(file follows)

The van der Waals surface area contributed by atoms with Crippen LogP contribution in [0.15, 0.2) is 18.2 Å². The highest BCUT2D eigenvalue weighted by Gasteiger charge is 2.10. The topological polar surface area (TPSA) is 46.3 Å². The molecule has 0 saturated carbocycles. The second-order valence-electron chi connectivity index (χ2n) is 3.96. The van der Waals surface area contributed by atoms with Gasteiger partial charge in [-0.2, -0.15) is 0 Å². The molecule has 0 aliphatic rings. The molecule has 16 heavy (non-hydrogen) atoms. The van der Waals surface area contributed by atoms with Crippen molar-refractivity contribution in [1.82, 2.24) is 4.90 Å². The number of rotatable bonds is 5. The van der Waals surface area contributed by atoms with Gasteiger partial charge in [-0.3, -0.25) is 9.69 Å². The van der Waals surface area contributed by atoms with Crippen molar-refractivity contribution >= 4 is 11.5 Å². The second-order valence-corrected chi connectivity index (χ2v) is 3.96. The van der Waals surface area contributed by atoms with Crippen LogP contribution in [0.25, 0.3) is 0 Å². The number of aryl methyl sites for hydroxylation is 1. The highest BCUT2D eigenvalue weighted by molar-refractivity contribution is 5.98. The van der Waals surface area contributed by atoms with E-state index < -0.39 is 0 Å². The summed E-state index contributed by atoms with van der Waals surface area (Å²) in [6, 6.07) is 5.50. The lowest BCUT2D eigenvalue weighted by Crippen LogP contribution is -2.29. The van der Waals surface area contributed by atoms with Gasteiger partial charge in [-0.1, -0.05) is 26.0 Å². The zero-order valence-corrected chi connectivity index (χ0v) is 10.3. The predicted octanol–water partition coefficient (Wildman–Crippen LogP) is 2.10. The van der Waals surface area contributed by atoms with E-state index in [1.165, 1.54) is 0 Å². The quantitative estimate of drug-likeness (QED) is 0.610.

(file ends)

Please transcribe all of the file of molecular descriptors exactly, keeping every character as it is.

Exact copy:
The van der Waals surface area contributed by atoms with Crippen LogP contribution in [0.15, 0.2) is 18.2 Å². The highest BCUT2D eigenvalue weighted by Gasteiger charge is 2.10. The topological polar surface area (TPSA) is 46.3 Å². The molecule has 0 saturated carbocycles. The second-order valence-electron chi connectivity index (χ2n) is 3.96. The van der Waals surface area contributed by atoms with Gasteiger partial charge in [-0.2, -0.15) is 0 Å². The molecule has 0 aliphatic rings. The molecule has 16 heavy (non-hydrogen) atoms. The van der Waals surface area contributed by atoms with Crippen molar-refractivity contribution in [1.82, 2.24) is 4.90 Å². The number of rotatable bonds is 5. The van der Waals surface area contributed by atoms with Gasteiger partial charge in [-0.3, -0.25) is 9.69 Å². The van der Waals surface area contributed by atoms with Crippen molar-refractivity contribution >= 4 is 11.5 Å². The second-order valence-corrected chi connectivity index (χ2v) is 3.96. The van der Waals surface area contributed by atoms with Crippen LogP contribution in [0.25, 0.3) is 0 Å². The number of aryl methyl sites for hydroxylation is 1. The highest BCUT2D eigenvalue weighted by molar-refractivity contribution is 5.98. The van der Waals surface area contributed by atoms with E-state index < -0.39 is 0 Å². The summed E-state index contributed by atoms with van der Waals surface area (Å²) in [6, 6.07) is 5.50. The lowest BCUT2D eigenvalue weighted by Crippen LogP contribution is -2.29. The van der Waals surface area contributed by atoms with Gasteiger partial charge in [-0.1, -0.05) is 26.0 Å². The zero-order valence-corrected chi connectivity index (χ0v) is 10.3. The predicted octanol–water partition coefficient (Wildman–Crippen LogP) is 2.10. The van der Waals surface area contributed by atoms with E-state index in [1.165, 1.54) is 0 Å². The quantitative estimate of drug-likeness (QED) is 0.610.